Mercury and human genotoxicity: Critical considerations and possible molecular mechanisms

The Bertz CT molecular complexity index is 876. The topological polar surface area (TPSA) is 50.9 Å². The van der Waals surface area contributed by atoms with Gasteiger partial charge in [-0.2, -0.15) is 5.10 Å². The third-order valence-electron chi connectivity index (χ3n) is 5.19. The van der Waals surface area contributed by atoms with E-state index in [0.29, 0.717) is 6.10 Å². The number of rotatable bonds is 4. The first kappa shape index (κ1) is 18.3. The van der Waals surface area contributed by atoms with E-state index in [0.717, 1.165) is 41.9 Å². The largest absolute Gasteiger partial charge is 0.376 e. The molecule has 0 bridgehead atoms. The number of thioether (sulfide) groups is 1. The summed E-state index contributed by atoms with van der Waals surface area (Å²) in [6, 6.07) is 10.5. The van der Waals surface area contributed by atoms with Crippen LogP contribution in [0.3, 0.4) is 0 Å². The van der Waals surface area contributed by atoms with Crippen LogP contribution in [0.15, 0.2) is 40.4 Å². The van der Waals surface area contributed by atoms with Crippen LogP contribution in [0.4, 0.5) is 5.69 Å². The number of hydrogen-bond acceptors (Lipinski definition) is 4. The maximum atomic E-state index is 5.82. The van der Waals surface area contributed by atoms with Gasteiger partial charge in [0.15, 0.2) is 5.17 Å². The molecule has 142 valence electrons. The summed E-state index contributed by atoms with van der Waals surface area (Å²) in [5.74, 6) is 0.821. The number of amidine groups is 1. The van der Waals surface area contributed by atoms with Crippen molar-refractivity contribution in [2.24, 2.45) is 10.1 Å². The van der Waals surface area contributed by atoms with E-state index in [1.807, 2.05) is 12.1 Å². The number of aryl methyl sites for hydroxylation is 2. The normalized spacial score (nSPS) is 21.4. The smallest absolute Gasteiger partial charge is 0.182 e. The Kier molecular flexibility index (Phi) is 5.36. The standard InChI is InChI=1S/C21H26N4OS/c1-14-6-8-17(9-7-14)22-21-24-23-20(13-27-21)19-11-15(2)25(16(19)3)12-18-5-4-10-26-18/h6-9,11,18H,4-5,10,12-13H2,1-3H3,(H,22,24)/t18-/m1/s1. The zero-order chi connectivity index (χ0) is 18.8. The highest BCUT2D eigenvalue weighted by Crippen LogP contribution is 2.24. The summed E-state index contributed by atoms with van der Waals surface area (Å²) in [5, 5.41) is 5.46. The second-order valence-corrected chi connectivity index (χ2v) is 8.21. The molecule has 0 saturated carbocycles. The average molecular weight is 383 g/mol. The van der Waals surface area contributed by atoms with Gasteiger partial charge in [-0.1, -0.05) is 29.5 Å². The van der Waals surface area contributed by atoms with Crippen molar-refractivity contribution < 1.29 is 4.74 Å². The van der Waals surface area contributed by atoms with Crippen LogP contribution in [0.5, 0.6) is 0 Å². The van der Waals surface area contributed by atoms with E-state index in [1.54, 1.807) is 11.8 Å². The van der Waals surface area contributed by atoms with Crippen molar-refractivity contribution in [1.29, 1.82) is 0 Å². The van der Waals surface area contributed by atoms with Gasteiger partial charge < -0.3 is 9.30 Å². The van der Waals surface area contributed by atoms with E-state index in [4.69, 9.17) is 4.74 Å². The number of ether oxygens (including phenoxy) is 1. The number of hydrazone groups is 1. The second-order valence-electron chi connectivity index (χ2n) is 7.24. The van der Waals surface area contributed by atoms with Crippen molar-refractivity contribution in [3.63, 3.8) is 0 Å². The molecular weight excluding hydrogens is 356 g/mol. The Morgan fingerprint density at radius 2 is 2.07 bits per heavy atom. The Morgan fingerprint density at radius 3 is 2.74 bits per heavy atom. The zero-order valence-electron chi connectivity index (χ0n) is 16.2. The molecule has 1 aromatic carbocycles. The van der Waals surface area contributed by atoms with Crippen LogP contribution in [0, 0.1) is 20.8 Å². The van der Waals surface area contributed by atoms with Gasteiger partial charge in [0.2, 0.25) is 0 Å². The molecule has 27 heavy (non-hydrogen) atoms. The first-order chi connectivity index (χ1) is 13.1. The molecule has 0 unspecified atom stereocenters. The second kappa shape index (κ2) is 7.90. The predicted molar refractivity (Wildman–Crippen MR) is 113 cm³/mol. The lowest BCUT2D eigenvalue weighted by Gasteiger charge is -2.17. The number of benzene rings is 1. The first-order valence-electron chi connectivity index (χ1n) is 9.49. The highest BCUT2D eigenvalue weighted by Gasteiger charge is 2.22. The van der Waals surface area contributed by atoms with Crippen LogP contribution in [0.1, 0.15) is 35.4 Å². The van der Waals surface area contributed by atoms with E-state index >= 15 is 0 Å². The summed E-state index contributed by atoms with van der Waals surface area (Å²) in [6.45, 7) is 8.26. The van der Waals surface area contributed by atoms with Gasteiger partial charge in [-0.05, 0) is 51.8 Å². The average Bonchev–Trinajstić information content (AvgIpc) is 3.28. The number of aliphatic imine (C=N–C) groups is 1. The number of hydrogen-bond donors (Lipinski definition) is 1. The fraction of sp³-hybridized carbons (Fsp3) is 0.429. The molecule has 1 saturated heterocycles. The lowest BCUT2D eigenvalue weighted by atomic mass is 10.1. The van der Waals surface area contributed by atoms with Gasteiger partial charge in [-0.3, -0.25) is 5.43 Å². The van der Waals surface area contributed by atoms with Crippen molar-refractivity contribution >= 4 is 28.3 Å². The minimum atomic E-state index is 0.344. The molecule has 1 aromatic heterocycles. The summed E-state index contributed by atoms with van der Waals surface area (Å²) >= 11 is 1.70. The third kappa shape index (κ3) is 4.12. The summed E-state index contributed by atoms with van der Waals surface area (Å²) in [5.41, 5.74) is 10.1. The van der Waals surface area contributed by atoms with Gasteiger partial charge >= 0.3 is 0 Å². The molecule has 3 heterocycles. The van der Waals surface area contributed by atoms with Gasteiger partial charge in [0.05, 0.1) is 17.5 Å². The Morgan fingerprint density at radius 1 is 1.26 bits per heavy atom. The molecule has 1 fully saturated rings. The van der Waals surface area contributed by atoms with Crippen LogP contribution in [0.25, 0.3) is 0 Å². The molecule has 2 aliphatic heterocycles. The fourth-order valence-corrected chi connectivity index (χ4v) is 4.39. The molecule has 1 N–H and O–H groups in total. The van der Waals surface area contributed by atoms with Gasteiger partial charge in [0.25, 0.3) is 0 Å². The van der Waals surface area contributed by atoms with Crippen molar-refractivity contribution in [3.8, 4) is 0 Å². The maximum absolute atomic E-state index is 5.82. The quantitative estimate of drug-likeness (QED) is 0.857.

Mercury compounds versatility explains their numerous applications in diverse areas of industry. The growing use of this metal has resulted in a significant increase of environment contamination and episodes of human intoxication, arousing the concern of international organisms. Meanwhile, consequences of these intoxication outbreaks are still not fully understood, especially if we consider long-term effects of chronic exposure to relatively low levels of mercury compounds. In the present manuscript, studies about the genotoxicity of mercury compounds, performed in vitro, in vivo, and/or including epidemiologic studies of human populations were reviewed. Some mercury compounds are known as teratogenic agents, especially affecting the normal development of the central nervous system; however, the connection between mercury exposure and carcinogenesis remains controversial. Since 1990s, epidemiological studies have begun to include an increasing number of human subjects, making the results more reliable: thus, increased genotoxicity was demonstrated in human populations exposed to mercury through diet, occupation or by carrying dental fillings. In fact, concentrations of methylmercury causing significant genotoxic alterations in vitro below both safety limit and concentration were associated with delayed psychomotor development with minimal signs of methylmercury poisoning. Based on mercury’s known ability to bind sulfhydryl groups, several hypotheses were raised about potential molecular mechanisms for the metal genotoxicity. Mercury may be involved in four main processes that lead to genotoxicity: generation of free radicals and oxidative stress, action on microtubules, influence on DNA repair mechanisms and direct interaction with DNA molecules. All data reviewed here contributed to a better knowledge of the widespread concern about the safety limits of mercury exposure.